The first anecdote within the essay is about how Klosterman used to enjoy making mixtapes for people but advancing technology has forced him to begin to make mix CDs instead (Klosterman, 135). This is relevant to Klosterman because mixtapes, he explains, can be used to “transfix, compliment, and confuse the listener,” (Klosterman, 135). Being able to do this was important to Klosterman; he described it as “his goal,” (Klosterman, 135). CDs on the other hand allowed the listener to “skip from track to track without really studying the larger concept behind the artistic whole,” and receive his unique and thoughtfully made mix CD like a disc “thoughtlessly purchased at the Best Buy,” (Klosterman,136). This anecdote ultimately is an examination of Klosterman’s own feelings as he considers why mixtapes are more valuable than CDs with his deciding factor being how much power they allow him to have over his listeners (Klosterman 135-136). It serves as an evaluation ...
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... and Jessie did (Klosterman, 146). In addition, as on Saved by the Bell, whenever he or one of his friends was not around they were not mentioned (Klosterman, 146). His initial rejection of the authenticity, he concludes is the result of his “memory always [creating] the illusion that [they] were constantly together, just like those kids on Saved by the Bell,” (Klosterman, 146). Nevertheless, in reality, there were “long stretches where somebody who […] seemed among [his] closest companions simply wasn’t around,” (Klosterman, 146).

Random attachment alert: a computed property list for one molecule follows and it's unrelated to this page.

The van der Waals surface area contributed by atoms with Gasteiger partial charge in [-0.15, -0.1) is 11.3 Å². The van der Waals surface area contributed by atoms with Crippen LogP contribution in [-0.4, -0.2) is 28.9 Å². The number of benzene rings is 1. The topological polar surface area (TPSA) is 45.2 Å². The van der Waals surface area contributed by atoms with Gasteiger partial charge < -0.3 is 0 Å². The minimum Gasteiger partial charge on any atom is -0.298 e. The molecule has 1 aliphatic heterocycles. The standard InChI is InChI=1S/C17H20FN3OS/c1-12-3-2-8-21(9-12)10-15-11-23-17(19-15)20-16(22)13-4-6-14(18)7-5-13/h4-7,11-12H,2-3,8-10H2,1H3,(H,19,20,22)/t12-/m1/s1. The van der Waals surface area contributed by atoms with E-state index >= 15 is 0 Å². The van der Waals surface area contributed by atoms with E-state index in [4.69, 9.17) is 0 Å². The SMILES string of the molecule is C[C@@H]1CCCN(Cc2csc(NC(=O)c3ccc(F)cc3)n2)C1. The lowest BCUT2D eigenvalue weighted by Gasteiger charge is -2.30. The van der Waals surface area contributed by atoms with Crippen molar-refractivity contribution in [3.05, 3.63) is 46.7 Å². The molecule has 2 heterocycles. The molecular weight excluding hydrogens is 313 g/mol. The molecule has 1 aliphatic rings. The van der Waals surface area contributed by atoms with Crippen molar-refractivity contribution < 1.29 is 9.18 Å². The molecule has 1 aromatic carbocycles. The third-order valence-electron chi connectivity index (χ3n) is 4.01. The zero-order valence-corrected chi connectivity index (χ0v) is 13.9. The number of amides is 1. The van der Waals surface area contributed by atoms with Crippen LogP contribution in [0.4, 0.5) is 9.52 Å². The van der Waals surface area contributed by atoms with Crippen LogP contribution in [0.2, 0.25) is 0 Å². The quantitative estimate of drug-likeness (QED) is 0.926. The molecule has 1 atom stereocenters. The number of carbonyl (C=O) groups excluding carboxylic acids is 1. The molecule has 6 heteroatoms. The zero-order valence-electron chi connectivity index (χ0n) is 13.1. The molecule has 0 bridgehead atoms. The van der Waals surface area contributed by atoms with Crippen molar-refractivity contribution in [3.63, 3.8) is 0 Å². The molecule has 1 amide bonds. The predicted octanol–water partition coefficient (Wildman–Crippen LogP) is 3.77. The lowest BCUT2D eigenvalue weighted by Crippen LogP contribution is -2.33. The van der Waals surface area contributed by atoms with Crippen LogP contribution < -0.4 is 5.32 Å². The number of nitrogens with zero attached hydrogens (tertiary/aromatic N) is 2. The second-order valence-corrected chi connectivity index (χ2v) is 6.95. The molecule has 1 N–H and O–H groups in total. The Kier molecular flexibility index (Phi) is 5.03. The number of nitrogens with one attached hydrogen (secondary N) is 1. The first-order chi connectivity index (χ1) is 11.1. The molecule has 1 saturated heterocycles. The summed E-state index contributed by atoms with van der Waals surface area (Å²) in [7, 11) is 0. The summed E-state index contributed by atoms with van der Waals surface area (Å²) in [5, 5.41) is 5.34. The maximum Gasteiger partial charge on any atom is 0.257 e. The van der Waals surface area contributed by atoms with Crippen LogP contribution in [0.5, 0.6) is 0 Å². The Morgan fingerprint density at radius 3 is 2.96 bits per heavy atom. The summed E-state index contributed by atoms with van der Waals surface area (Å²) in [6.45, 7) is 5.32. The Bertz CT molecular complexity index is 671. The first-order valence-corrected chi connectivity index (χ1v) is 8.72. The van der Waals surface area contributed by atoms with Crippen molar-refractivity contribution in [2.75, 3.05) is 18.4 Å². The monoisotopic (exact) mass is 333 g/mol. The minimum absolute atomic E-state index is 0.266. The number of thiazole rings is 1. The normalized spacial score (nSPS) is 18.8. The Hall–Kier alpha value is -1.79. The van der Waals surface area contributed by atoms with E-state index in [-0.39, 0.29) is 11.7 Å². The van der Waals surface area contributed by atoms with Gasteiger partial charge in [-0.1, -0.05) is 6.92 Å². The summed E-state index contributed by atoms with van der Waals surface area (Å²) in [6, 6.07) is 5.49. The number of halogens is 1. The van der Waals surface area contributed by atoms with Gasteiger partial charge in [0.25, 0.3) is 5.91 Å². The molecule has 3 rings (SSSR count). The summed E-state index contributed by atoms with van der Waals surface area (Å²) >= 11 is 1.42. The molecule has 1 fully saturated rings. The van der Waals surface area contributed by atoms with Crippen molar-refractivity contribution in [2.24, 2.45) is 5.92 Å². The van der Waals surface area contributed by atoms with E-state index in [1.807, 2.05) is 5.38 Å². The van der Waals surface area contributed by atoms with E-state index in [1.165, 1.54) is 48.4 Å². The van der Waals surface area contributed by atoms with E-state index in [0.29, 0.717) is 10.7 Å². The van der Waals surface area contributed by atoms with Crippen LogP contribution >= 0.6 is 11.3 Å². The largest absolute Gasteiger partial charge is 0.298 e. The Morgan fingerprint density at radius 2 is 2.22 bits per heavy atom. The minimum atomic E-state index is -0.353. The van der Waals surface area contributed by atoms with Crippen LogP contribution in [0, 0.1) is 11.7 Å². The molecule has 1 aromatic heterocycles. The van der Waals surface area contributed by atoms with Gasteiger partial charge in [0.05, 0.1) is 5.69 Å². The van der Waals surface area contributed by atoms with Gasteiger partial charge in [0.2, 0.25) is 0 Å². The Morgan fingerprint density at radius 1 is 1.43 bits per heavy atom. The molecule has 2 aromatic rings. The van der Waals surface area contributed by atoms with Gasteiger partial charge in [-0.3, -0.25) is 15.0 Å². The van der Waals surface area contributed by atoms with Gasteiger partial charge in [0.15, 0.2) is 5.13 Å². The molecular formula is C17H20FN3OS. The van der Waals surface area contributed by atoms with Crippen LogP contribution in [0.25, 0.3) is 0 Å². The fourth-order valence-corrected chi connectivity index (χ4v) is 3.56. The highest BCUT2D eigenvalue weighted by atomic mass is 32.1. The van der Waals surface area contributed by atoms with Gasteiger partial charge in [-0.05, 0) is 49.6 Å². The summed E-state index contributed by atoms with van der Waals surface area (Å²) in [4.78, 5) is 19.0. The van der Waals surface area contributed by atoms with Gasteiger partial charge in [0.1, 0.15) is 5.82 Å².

In the essay “Being Zach Morris,” Chuck Klosterman explains his well-supported theory that “important things are inevitably cliché,” (Klosterman, 136). He uses many approaches to help with his explanation, one of them being psychoanalysis. Using this approach, Klosterman is able to help his readers fully understand his point of view.
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